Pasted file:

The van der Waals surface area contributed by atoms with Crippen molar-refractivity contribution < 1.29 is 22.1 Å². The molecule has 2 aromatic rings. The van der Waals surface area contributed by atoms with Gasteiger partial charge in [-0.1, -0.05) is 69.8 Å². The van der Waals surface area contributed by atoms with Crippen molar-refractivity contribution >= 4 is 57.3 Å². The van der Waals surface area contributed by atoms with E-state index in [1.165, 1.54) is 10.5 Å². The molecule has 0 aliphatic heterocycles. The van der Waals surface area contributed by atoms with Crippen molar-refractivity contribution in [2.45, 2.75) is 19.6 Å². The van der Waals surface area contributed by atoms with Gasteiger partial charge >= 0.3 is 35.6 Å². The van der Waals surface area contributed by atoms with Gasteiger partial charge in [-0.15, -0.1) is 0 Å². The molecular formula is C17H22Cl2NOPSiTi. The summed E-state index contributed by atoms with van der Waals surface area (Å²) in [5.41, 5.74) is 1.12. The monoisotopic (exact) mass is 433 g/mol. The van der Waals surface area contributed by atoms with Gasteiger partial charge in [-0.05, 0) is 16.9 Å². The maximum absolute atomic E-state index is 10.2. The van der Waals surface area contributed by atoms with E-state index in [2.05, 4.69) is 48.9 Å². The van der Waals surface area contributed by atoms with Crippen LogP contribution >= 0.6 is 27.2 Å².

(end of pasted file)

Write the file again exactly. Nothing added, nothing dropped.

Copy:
The van der Waals surface area contributed by atoms with Crippen molar-refractivity contribution < 1.29 is 22.1 Å². The molecule has 2 aromatic rings. The van der Waals surface area contributed by atoms with Gasteiger partial charge in [-0.1, -0.05) is 69.8 Å². The van der Waals surface area contributed by atoms with Crippen molar-refractivity contribution >= 4 is 57.3 Å². The van der Waals surface area contributed by atoms with E-state index in [1.165, 1.54) is 10.5 Å². The molecule has 0 aliphatic heterocycles. The van der Waals surface area contributed by atoms with Crippen molar-refractivity contribution in [2.45, 2.75) is 19.6 Å². The van der Waals surface area contributed by atoms with Gasteiger partial charge >= 0.3 is 35.6 Å². The van der Waals surface area contributed by atoms with Gasteiger partial charge in [-0.15, -0.1) is 0 Å². The molecular formula is C17H22Cl2NOPSiTi. The summed E-state index contributed by atoms with van der Waals surface area (Å²) in [5.41, 5.74) is 1.12. The monoisotopic (exact) mass is 433 g/mol. The van der Waals surface area contributed by atoms with Gasteiger partial charge in [-0.05, 0) is 16.9 Å². The maximum absolute atomic E-state index is 10.2. The van der Waals surface area contributed by atoms with E-state index in [2.05, 4.69) is 48.9 Å². The van der Waals surface area contributed by atoms with Crippen LogP contribution >= 0.6 is 27.2 Å².